For the past year I have had the good fortune to legitimately engross myself in what is to me the most compelling of novels, translating Hilary Mantel’s Bring up the Bodies, the sequel to 2009 Booker Prize Winner Wolf Hall. The most compelling novels do have a habit of providing ample scope for research, leading you on winding paths outside the pages of the book in order to know what exactly an author is alluding at and how to best convey it in the target language. And though a great deal can be found on the Internet, some particularities will remain obscure: No virtual tour will give you a clear view of roof constructions, palace kitchens, gates or stabling facilities. Which hardly ever presents problems; descriptions usually allow for general wordings. Bring up the Bodies, or rather its protagonist Cromwell, does not. By the time I started grumbling about the ‘preposterous lack of information on the Internet’, I thought it best to go over and have a look myself, and if possible, to discuss everything that still puzzled me about the text with Ms Mantel. So I (timidly but hopefully) applied to the Dutch Foundation of Literature for a travel grant, which met with generous approval.
During my visit with Hilary, my curiosity got the better of me – but I suddenly realise it may sound strange that a not altogether inexperienced translator English-Dutch, having access to a heap of dictionaries and other resources, should need the cooperation of someone who hardly knows a word of Dutch. In case it does (sound strange), let me give you a general idea of the sort of query that makes up a translator’s list:
On your way, phantom: his [Cromwell’s] mind brushes it before him; who can understand Wyatt, who absolve him?
The grammatical construction of ‘who can understand Wyatt, who absolve him?’ suggests the second ‘who’ to be identical to the first, and ‘him’ to be Wyatt. Which would plead for ‘absolve’ to point to the Dutch meaning of (Catholic) absolution, forgiveness. But. It is only a suggestion. The grammatical construction can be read differently: yes, the second ‘who’ will be identical to the first, but ‘him’ could just as easily refer to Cromwell. And if that is the case, ‘absolve’ could just take on a completely different Dutch meaning, that of ‘releasing someone from his/her responsibility’. The context allows for both interpretations. Thomas Cromwell has been asked by Wyatt’s father to look out for Wyatt, a request he, Cromwell, takes very seriously. He feels the responsibilities of a father towards Wyatt. At which point, you will understand, I really, really needed Hilary to tell me who is ‘him’.
Back to Hilary, then. (‘Him is Wyatt, and the meaning should be that of (Catholic) absolution.’) She had just shown me an anecdotic bit of history from Foxe’s Book of Martyrs, where in 1510 Cromwell is bid to pave the way to the Pope’s court for a guild delegation on the mighty quest of obtaining the renewal of two ‘pardons’ (dispensations perhaps from Lenten austerities or some such) from Pope Julius II. Knowing ‘how the Pope’s holy tooth greatly delighted to new fangled strange delicates’, it came to his, Cromwell’s, mind to prepare jelly dishes. Accompanied by English music, jelly dishes in hand, he advanced on the Pope, who in his delight stamped both pardons ‘without any adoe’.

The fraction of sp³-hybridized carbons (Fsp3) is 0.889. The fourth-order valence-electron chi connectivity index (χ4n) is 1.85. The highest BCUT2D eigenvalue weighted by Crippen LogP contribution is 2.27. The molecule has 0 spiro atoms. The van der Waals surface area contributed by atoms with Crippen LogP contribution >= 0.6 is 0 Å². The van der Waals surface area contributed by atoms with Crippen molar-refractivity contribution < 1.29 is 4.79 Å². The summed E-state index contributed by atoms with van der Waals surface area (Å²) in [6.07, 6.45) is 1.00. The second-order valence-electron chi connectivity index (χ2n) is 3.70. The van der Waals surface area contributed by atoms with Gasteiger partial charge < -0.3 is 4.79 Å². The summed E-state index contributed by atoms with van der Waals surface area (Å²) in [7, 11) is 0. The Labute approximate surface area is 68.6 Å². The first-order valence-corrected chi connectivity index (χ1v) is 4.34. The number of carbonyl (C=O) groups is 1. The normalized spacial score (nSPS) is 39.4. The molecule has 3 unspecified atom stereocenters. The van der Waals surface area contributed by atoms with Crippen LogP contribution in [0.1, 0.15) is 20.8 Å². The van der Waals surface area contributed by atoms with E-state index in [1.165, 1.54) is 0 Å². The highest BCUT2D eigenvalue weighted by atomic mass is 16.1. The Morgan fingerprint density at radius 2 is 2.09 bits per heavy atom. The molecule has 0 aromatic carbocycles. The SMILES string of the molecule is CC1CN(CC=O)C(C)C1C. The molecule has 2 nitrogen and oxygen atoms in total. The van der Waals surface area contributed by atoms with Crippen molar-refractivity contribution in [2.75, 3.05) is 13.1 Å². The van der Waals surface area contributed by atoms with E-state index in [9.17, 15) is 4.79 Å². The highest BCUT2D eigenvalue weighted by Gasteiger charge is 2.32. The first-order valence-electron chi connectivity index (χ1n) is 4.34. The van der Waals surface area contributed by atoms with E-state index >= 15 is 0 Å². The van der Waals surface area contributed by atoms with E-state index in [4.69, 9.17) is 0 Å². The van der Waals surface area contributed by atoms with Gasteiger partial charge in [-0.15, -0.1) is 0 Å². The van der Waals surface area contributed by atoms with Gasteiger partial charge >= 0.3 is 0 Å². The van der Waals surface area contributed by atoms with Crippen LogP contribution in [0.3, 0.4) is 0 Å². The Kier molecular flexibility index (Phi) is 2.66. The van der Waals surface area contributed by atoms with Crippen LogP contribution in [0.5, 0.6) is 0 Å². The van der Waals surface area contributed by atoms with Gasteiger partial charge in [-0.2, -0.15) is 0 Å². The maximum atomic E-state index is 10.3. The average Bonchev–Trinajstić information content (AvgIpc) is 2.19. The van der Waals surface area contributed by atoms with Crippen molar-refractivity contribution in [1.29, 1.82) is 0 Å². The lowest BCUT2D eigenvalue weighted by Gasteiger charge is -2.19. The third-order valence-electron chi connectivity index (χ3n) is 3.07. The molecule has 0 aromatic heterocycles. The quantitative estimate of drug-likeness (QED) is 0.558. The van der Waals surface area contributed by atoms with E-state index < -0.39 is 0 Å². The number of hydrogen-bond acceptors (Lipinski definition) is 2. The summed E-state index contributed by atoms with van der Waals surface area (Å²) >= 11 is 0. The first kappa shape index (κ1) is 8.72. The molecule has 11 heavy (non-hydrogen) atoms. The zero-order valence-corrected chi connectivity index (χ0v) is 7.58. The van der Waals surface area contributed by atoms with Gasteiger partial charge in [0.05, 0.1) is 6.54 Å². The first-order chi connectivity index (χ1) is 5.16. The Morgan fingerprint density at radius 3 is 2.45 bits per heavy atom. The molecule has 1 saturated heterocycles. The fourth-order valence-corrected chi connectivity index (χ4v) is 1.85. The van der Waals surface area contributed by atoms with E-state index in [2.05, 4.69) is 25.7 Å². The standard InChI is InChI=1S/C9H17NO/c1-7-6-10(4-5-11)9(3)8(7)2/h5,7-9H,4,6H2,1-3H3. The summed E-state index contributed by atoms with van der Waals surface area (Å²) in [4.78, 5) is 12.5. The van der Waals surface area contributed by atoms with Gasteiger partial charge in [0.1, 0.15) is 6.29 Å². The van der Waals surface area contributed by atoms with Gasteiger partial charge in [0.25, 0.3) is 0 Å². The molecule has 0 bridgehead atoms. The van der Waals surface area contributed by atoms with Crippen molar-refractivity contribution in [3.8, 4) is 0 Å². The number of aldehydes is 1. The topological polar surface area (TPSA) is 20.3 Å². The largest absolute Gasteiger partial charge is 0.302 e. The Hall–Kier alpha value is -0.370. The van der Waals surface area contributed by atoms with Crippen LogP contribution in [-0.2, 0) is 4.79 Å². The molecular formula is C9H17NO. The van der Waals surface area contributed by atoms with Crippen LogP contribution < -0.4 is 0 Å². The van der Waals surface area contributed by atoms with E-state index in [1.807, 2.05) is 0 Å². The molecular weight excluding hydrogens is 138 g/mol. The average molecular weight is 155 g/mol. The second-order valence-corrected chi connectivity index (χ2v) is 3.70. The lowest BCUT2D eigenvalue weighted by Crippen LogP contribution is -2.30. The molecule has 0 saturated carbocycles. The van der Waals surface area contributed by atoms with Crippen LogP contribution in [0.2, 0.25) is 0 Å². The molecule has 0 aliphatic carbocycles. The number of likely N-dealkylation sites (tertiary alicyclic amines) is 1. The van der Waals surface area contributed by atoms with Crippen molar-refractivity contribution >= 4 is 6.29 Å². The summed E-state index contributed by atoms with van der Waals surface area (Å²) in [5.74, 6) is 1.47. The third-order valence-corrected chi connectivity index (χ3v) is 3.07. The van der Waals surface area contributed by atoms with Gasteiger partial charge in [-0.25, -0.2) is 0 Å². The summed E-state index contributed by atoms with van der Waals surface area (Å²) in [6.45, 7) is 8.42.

It made me marvel about two things: on the one hand the way she had taken the story and deducted from it pieces of the puzzle that is Cromwell’s (early, personal) life, and constructed a highly credible, even perfectly likely version of events; his speaking Italian, his knowing his way to the Pope’s court, his being asked by a trade delegation to intervene on their behalf, his knowing how to prepare jelly dishes ‘after the best fashion’ and how that must have come to be. And on the other hand the intimate glimpse she gave me of her writer’s reality, the keen awareness with which she has to evaluate tidbits of information, the meticulous care with which she constructs a whole fictional world, using every tool available, be they textual (grammatical tense, focalisation) or more cultural (references to other texts, pointers to a collective memory, to shared customs and eccentricities). It felt like getting a wonderful present, because it was beyond what we had set out to do, which was no more than to solve a few queries.
In return I talked of a translator’s reality, the translator’s fascination with solving the clash of two bodies of decidedly different conventions, breaking down both bit by bit, investigating and comparing each bit in order to reconstruct as well as can possibly be the original fictional world, so it can be opened and lived in by another audience.
But I am not very good at expressing the things that move me deepest, not in spoken words, not when they have to be spoken on the spot, with thoughts racing ahead and getting into a hopeless tumble. I wondered if I had been clear at all. Most of all I wondered what it meant to her, having her reality cross that of the translator. Would she in fact prefer not to be involved when her work goes across borders and starts an adventurous (or downright perilous) new life? On this occasion it would certainly have spared her the headache of a thousand questions, let alone the time spent to explain what on occasion must have seemed quite obvious to herself. What would any writer want from his/her translator in an ideal world?
As I said, my curiosity got the better of me, so in the end I just went ahead and asked. And Hilary being Hilary, she responded readily and wholeheartedly with an essayish piece on author-translator collaboration. If I dare, I think I will ask other writers too.